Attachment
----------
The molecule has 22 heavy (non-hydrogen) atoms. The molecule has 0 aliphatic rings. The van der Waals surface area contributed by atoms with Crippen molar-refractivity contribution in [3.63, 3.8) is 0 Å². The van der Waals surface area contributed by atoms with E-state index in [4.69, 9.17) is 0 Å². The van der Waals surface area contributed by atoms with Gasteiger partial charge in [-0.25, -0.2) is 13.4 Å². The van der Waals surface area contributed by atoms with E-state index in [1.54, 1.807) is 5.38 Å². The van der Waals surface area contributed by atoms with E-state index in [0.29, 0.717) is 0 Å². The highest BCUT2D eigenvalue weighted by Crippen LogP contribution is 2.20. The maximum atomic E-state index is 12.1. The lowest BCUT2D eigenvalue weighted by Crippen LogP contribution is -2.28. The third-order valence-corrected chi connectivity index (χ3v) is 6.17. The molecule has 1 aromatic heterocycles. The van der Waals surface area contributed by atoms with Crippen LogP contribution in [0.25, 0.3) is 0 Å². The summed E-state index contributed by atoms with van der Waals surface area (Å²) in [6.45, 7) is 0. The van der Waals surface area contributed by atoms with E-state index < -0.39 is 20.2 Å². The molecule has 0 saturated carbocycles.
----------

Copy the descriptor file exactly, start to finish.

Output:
The molecule has 22 heavy (non-hydrogen) atoms. The molecule has 0 aliphatic rings. The van der Waals surface area contributed by atoms with Crippen molar-refractivity contribution in [3.63, 3.8) is 0 Å². The van der Waals surface area contributed by atoms with E-state index in [4.69, 9.17) is 0 Å². The van der Waals surface area contributed by atoms with Gasteiger partial charge in [-0.25, -0.2) is 13.4 Å². The van der Waals surface area contributed by atoms with E-state index in [1.54, 1.807) is 5.38 Å². The van der Waals surface area contributed by atoms with E-state index in [0.29, 0.717) is 0 Å². The highest BCUT2D eigenvalue weighted by Crippen LogP contribution is 2.20. The maximum atomic E-state index is 12.1. The lowest BCUT2D eigenvalue weighted by Crippen LogP contribution is -2.28. The third-order valence-corrected chi connectivity index (χ3v) is 6.17. The molecule has 1 aromatic heterocycles. The van der Waals surface area contributed by atoms with Crippen LogP contribution in [0.25, 0.3) is 0 Å². The summed E-state index contributed by atoms with van der Waals surface area (Å²) in [6.45, 7) is 0. The van der Waals surface area contributed by atoms with E-state index < -0.39 is 20.2 Å². The molecule has 0 saturated carbocycles.